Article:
13. This was a fascinating history looking inside the subprime lending that led to the Recession of 2008. I had a hard time putting the book down. Having lived through trying to sell a house during this time, watching my company struggle through a diminished economy and being keenly interested in how my investments were doing from 2007 til 2013, this book brought Wall Street to Main Street and helped tie my experience in with the shenanigans of 2008 that brought the federal government into the pictu [...]


    14. Банк Merrill Lynch споткнулся в основном по той причине, по которой этоделают все банки: он неразумно рисковал собственным капиталом в погонеза прибылью. Пока существуют банки, они будут ошибаться, потому что креди-торы берут слишком много, а не слишком мало кредитов. Чем больше [...]


    15. Really good book. I'll compare it to "too big to fail" in its detail, in depth analysis, and storytelling. You really get a picture of what happened to Merrill and BOA from the perspective of the people that were experiencing it. My only negative is that he author tended to reintroduce the same people or topics several times in the book. For example, every time he talked about Merrill's stake in Bloomberg, he would state, "merrill's had a 20% in Bloomberg, owned by Michael Bloomberg, the mayor o [...]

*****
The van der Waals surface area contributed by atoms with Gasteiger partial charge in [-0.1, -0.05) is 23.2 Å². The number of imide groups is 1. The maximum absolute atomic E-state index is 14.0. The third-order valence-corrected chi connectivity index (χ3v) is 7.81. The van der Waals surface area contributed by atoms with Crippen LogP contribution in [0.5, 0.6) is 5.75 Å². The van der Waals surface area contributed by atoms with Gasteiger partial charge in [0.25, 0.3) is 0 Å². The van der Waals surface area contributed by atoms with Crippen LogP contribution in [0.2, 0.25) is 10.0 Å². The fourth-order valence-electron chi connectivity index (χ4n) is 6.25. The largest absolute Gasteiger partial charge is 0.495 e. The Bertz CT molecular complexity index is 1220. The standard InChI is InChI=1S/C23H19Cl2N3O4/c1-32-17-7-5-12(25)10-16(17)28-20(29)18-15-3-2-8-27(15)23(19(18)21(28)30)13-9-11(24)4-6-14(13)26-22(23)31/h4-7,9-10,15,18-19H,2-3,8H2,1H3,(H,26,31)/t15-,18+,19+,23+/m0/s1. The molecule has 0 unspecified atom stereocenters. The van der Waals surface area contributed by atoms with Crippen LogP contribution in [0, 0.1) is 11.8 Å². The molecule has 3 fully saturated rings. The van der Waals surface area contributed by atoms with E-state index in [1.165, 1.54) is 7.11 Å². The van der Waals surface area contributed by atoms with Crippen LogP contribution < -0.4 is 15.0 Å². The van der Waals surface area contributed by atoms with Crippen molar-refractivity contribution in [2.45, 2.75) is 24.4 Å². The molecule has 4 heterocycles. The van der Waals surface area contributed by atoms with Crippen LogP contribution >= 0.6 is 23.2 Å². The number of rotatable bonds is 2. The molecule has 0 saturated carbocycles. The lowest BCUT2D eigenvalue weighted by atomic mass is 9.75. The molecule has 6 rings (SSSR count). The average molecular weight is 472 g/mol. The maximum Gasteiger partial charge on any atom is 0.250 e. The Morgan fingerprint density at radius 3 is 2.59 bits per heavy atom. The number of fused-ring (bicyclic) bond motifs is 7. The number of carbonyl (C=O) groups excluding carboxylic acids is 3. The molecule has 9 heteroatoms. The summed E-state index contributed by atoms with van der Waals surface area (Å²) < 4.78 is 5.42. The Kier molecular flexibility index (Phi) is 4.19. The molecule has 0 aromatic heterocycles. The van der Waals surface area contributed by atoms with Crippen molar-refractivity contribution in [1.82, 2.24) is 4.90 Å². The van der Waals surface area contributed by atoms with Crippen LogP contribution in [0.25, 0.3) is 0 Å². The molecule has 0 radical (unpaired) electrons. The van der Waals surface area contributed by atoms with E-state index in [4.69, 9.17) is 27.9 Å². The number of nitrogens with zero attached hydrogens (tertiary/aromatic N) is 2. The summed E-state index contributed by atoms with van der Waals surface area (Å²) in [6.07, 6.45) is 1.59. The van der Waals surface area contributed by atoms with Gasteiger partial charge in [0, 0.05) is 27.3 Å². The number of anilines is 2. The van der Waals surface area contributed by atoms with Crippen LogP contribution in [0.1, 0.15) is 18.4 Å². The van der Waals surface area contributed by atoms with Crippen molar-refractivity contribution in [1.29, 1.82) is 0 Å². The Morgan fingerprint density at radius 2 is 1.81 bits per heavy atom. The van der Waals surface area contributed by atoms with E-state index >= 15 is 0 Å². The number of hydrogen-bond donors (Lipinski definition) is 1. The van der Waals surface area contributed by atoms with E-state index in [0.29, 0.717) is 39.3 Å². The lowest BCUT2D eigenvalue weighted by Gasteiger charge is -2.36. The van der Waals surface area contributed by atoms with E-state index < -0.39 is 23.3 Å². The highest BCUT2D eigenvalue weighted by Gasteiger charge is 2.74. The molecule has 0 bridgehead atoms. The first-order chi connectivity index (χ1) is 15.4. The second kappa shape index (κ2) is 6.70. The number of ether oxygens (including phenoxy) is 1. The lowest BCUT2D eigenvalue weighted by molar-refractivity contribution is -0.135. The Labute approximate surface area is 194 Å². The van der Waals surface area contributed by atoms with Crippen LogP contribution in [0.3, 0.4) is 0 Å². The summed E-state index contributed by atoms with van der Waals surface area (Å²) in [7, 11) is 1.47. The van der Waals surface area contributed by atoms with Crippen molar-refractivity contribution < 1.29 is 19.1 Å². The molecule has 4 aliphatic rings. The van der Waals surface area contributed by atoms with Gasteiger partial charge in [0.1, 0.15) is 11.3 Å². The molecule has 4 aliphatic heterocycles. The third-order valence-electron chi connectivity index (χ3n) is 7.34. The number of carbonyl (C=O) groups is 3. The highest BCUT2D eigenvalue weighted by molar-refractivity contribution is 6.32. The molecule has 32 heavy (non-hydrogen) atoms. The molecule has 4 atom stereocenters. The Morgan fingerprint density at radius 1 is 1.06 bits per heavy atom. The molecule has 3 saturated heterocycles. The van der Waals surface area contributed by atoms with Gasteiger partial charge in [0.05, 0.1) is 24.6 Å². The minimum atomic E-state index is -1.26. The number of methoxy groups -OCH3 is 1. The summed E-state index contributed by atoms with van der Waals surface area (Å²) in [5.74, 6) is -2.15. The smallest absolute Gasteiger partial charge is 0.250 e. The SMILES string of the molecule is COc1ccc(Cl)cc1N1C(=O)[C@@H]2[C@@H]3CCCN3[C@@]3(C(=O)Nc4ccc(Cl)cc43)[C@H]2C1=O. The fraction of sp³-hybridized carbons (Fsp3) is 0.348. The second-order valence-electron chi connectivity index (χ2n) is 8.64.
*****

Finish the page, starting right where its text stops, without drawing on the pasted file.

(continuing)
16. I can't seem to get enough of the early 2000's build up to the 2008 crash on Wall St. This book follows Merrill Lynch, Bank of America and many prominent personalities from each. I found it absorbing, not too dense or tech-speaky, very informative and enjoyable.A scary tale of how money and power creates a fantasy world for people to live in, driven by ego and then fear of failure.I didn't realize B of A was originally a bank from the North Carolina created by a couple of men who thought all the [...]